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Prices for Zero-Days Double and Triple in One Year

How much is a zero-day exploit worth? Much more than it used to be.

Security vulnerabilities have been sold and resold for decades. But the game changed in 2015, when a startup named Zerodium announced its new “premium acquisition program” for zero-days.

The company was offering anywhere from $5,000 to $500,000 for “high-risk vulnerabilities with fully functional exploits” of web servers, email servers, web applications, operating systems, and more.

After the purchases, what would Zerodium do with these exploits? It would distribute them to its clients — and only to its clients. (According to a report in Wired, a subscription to Zerodium’s Security Research Feed costs at least $500,000.)

Zerodium’s offer had several stipulations. The company would buy only “original and previously unreported zero-day exploits.” The seller was forbidden to notify the vendor of the targeted system. Only Zerodium’s clients were allowed to know of the vulnerabilities.

Understandably, this caused an uproar within the security community.

This isn’t the first time that Zerodium CEO Chaouki Bekrar had outraged security researchers. His previous startup Vupen (a combination of “vulnerability” and “penetration”) had a similar business model to Zerodium. At Vupen, Bekrar became known for publicly taunting vendors of vulnerable products, in some cases publishing videos of himself exploiting the products while refusing to disclose the vulnerabilities he was using. One Google staffer called him an “ethically challenged opportunist,” while privacy activist Chris Soghoian called his company a “modern-day merchant of death,” selling “the bullets for cyberwar.”

Now his latest venture has taken things even further. Zerodium’s price transparency and other publicity efforts have gained lots of visibility for the company, and it seems to be flourishing.

So who buys these exploits? Zerodium’s website implies that many of its customers are corporations who wish to protect themselves from the vulnerabilities, but this seems very unlikely.

Obviously, the most likely buyers are those interested in exploiting the vulnerabilities themselves. Indeed, a 2013 request under the Freedom of Information Act revealed that the NSA (National Security Agency) was a customer of Vupen. Presumably, the NSA is a buyer of Zerodium’s offerings as well.

For those who want the Web to be a safe place, the rise of Zerodium and similar companies is not good news. Previously, the primary market for zero-days were bug bounties offered by the vendors themselves. This ensured that these vulnerabilities would be fixed immediately after discovery.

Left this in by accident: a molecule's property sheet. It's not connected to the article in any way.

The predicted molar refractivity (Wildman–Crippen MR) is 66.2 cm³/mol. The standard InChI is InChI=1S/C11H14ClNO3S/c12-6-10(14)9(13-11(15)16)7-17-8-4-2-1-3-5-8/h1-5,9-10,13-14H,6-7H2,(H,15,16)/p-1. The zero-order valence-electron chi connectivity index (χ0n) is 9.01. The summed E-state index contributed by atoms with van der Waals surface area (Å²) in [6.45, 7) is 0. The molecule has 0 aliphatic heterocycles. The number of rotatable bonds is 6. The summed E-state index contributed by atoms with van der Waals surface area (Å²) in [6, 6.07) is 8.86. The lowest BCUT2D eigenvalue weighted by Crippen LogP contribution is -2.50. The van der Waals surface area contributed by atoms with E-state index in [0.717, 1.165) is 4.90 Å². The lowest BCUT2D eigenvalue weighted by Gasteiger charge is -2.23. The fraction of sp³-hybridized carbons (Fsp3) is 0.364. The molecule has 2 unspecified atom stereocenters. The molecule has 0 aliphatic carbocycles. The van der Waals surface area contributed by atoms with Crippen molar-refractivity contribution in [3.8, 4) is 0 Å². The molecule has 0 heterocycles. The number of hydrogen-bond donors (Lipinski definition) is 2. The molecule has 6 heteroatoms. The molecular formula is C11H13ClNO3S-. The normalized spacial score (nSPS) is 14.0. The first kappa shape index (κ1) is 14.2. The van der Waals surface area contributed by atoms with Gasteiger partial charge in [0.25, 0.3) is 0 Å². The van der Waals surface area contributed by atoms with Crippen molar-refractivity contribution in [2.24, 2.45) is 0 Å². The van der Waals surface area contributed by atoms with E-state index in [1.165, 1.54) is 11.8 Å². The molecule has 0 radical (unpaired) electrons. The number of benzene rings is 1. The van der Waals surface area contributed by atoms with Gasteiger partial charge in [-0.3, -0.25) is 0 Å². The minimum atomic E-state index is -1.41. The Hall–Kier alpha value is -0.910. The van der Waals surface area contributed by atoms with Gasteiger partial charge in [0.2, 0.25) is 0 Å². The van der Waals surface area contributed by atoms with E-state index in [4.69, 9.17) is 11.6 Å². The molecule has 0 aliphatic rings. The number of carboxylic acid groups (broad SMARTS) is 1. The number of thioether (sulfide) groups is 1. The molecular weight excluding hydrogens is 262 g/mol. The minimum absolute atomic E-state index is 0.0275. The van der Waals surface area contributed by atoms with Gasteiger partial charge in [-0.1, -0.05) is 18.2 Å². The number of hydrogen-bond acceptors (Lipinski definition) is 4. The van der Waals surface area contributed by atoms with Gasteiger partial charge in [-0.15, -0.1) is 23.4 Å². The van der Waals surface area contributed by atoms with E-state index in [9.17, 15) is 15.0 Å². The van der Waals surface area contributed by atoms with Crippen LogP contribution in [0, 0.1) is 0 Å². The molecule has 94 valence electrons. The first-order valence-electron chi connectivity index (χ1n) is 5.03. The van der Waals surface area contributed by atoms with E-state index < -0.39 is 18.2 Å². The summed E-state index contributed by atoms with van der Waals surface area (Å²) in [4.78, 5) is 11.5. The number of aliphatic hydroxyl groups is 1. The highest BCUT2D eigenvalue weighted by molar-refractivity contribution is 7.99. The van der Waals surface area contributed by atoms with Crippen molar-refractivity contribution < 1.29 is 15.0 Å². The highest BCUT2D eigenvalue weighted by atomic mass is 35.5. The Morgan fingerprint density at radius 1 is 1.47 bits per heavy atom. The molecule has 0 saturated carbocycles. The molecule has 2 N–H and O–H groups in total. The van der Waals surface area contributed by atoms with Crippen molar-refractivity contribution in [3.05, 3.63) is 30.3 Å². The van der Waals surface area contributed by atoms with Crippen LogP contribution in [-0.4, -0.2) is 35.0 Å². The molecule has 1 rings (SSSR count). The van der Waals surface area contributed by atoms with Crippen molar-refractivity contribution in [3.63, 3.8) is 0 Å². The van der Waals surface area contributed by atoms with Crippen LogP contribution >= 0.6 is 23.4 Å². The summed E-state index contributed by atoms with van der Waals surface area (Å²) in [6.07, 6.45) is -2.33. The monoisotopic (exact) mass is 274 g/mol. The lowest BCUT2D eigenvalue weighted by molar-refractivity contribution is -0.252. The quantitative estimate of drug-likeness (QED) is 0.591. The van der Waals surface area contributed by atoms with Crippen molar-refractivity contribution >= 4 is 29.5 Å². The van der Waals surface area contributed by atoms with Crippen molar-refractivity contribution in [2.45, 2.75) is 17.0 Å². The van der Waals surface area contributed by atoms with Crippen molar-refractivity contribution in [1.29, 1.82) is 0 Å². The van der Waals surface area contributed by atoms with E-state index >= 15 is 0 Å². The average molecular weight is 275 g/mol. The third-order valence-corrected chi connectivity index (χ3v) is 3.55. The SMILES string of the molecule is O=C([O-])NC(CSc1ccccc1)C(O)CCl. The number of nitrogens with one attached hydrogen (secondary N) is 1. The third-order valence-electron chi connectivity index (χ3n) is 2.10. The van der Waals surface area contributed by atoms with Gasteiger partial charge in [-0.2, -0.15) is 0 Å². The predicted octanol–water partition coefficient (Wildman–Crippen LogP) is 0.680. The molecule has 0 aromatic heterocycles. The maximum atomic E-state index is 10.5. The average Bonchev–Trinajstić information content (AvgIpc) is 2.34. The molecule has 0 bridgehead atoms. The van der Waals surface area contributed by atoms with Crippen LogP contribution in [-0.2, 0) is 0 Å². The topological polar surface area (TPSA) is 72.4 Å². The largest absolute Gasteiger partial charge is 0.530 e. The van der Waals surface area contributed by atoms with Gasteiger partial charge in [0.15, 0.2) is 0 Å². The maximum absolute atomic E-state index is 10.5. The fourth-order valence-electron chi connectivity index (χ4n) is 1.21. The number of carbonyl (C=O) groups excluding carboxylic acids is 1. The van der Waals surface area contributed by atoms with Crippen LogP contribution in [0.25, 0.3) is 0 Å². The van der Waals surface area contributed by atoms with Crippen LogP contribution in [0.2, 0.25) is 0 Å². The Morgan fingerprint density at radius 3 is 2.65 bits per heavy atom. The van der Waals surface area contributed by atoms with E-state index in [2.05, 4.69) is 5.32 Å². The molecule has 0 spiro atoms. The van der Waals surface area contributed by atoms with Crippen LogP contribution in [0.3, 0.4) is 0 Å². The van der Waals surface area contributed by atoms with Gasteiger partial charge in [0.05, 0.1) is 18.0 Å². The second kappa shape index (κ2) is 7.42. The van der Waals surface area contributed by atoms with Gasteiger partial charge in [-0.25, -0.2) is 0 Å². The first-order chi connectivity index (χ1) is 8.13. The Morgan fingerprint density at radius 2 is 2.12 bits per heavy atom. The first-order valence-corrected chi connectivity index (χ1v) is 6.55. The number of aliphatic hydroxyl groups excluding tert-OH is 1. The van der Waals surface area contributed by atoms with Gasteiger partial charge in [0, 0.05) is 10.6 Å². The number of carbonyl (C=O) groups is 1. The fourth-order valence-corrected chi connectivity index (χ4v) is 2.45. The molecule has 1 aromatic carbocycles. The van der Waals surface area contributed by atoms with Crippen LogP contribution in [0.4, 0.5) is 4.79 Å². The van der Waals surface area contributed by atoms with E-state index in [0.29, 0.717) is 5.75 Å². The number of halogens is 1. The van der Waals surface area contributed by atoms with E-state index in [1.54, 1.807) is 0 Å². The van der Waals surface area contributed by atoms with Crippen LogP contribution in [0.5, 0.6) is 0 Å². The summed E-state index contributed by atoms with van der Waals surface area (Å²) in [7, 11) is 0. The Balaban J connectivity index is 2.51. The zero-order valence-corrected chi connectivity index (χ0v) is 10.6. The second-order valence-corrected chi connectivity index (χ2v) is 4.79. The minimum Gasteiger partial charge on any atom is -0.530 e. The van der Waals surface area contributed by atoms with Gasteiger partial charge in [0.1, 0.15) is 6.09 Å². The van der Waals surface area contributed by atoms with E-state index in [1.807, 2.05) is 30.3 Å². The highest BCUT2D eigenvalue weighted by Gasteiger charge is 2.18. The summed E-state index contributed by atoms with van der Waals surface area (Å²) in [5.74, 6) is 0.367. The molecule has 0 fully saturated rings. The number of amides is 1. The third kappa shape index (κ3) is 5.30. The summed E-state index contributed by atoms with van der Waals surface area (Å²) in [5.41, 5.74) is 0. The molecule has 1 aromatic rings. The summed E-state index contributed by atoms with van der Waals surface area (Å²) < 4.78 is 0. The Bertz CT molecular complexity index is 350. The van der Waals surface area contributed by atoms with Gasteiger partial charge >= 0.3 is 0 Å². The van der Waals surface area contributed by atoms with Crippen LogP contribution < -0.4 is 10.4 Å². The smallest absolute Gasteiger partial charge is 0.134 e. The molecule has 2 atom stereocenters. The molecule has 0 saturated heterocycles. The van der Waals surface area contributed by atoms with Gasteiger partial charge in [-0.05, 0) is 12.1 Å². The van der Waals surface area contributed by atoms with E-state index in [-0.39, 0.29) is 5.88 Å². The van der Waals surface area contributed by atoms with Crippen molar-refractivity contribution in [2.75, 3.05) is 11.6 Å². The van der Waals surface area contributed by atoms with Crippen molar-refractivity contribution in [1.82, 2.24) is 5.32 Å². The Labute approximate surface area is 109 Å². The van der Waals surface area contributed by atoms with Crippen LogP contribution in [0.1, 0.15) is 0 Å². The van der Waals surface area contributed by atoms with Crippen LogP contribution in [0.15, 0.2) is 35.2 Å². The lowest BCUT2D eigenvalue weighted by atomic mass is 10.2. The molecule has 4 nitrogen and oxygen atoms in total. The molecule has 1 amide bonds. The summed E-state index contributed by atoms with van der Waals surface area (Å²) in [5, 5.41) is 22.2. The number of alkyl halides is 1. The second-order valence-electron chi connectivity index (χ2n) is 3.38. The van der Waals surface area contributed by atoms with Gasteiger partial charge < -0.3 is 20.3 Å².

But Zerodium threatens to overturn this. All vulnerabilities sold to Zerodium remain secret. They cannot be patched by the vendor until they are re-discovered by someone else. Meanwhile, the exploits are free to be used, by whoever bought them.

And the company is quite deliberate in its efforts to ensure that this occurs. As its FAQ explains, “The majority of existing vulnerability acquisition programs… pay researchers very low rewards. At ZERODIUM we pay much higher rewards.”

Many in the security community find this business model revolting, and were hoping Zerodium would fail. Instead, the company seems to be flourishing.

At the end of 2015, Zerodium was offering a range of prices: a low of $5,000 (for exploits of Joomla, WordPress, etc.) to a high of $500,000 (for a remote jailbreak of Apple iOS).

In just one year, prices have skyrocketed. Offers for the least valuable exploits have doubled, while the most valuable exploits have tripled, now going for an eye-popping $1,500,000.

Zerodium’s profit margins are not public, of course. But it’s safe to say that it couldn’t be paying these prices unless it had lots of customers willing to buy them from Zerodium for even higher fees.

And that’s terrible news for the Web overall. Every time a sale is made to Zerodium, that’s one more exploitable vulnerability that stays secret and unpatched.

And that’s one more way in which the Web becomes a more dangerous environment.

Photo credit: Maklay62

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